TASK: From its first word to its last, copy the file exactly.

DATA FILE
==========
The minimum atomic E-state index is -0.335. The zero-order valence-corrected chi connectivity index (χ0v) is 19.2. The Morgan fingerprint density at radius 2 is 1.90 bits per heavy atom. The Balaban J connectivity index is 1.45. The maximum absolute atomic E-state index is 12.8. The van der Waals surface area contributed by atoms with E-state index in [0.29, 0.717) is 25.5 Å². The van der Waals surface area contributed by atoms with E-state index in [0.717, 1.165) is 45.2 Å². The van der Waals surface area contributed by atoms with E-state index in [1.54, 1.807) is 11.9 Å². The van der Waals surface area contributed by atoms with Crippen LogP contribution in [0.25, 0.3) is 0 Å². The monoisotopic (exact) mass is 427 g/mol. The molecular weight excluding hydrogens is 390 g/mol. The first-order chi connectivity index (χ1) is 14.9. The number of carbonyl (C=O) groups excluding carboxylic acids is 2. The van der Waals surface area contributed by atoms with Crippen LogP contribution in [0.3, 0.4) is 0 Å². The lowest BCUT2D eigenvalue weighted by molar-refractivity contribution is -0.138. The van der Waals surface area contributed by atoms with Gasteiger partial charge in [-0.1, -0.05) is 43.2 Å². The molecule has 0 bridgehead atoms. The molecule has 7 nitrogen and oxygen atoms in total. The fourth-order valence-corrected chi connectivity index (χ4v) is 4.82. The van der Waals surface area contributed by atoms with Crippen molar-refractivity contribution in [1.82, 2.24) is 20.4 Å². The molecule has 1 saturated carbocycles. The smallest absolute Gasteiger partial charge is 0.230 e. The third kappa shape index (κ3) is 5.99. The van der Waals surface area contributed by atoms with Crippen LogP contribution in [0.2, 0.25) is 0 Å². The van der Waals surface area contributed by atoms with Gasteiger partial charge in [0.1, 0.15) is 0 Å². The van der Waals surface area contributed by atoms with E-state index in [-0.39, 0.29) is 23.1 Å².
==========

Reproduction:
The minimum atomic E-state index is -0.335. The zero-order valence-corrected chi connectivity index (χ0v) is 19.2. The Morgan fingerprint density at radius 2 is 1.90 bits per heavy atom. The Balaban J connectivity index is 1.45. The maximum absolute atomic E-state index is 12.8. The van der Waals surface area contributed by atoms with E-state index in [0.29, 0.717) is 25.5 Å². The van der Waals surface area contributed by atoms with E-state index in [0.717, 1.165) is 45.2 Å². The van der Waals surface area contributed by atoms with E-state index in [1.54, 1.807) is 11.9 Å². The van der Waals surface area contributed by atoms with Crippen LogP contribution in [0.25, 0.3) is 0 Å². The monoisotopic (exact) mass is 427 g/mol. The molecular weight excluding hydrogens is 390 g/mol. The first-order chi connectivity index (χ1) is 14.9. The number of carbonyl (C=O) groups excluding carboxylic acids is 2. The van der Waals surface area contributed by atoms with Crippen LogP contribution in [0.3, 0.4) is 0 Å². The lowest BCUT2D eigenvalue weighted by molar-refractivity contribution is -0.138. The van der Waals surface area contributed by atoms with Gasteiger partial charge in [-0.1, -0.05) is 43.2 Å². The molecule has 0 bridgehead atoms. The molecule has 7 nitrogen and oxygen atoms in total. The fourth-order valence-corrected chi connectivity index (χ4v) is 4.82. The van der Waals surface area contributed by atoms with Crippen molar-refractivity contribution in [1.82, 2.24) is 20.4 Å². The molecule has 1 saturated carbocycles. The smallest absolute Gasteiger partial charge is 0.230 e. The third kappa shape index (κ3) is 5.99. The van der Waals surface area contributed by atoms with Crippen LogP contribution in [0.2, 0.25) is 0 Å². The van der Waals surface area contributed by atoms with Gasteiger partial charge in [0.1, 0.15) is 0 Å². The van der Waals surface area contributed by atoms with E-state index in [-0.39, 0.29) is 23.1 Å².